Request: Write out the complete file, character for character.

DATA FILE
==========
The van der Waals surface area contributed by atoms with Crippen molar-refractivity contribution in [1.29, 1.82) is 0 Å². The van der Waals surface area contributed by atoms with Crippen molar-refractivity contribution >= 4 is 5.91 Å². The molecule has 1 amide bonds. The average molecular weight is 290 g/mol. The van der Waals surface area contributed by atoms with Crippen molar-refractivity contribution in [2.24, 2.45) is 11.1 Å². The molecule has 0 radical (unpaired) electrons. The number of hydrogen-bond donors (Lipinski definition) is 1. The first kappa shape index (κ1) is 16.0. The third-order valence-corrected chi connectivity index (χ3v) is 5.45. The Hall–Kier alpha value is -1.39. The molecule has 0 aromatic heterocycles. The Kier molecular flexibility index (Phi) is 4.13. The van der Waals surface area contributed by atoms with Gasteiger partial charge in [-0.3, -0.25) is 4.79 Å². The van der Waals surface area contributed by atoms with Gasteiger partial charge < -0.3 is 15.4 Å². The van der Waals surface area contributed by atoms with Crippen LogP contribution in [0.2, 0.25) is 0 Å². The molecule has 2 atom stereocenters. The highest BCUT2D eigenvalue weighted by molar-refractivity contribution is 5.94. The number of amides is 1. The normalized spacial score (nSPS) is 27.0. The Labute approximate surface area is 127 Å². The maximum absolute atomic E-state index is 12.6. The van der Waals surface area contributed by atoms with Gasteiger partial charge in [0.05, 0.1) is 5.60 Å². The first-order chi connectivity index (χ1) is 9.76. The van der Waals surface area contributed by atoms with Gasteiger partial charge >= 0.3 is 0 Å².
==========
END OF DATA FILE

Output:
The van der Waals surface area contributed by atoms with Crippen molar-refractivity contribution in [1.29, 1.82) is 0 Å². The van der Waals surface area contributed by atoms with Crippen molar-refractivity contribution >= 4 is 5.91 Å². The molecule has 1 amide bonds. The average molecular weight is 290 g/mol. The van der Waals surface area contributed by atoms with Crippen molar-refractivity contribution in [2.24, 2.45) is 11.1 Å². The molecule has 0 radical (unpaired) electrons. The number of hydrogen-bond donors (Lipinski definition) is 1. The first kappa shape index (κ1) is 16.0. The third-order valence-corrected chi connectivity index (χ3v) is 5.45. The Hall–Kier alpha value is -1.39. The molecule has 0 aromatic heterocycles. The Kier molecular flexibility index (Phi) is 4.13. The van der Waals surface area contributed by atoms with Gasteiger partial charge in [-0.3, -0.25) is 4.79 Å². The van der Waals surface area contributed by atoms with Gasteiger partial charge < -0.3 is 15.4 Å². The van der Waals surface area contributed by atoms with Crippen LogP contribution in [0.2, 0.25) is 0 Å². The molecule has 2 atom stereocenters. The highest BCUT2D eigenvalue weighted by molar-refractivity contribution is 5.94. The number of amides is 1. The normalized spacial score (nSPS) is 27.0. The Labute approximate surface area is 127 Å². The maximum absolute atomic E-state index is 12.6. The van der Waals surface area contributed by atoms with Gasteiger partial charge in [0.05, 0.1) is 5.60 Å². The first-order chi connectivity index (χ1) is 9.76. The van der Waals surface area contributed by atoms with Gasteiger partial charge >= 0.3 is 0 Å².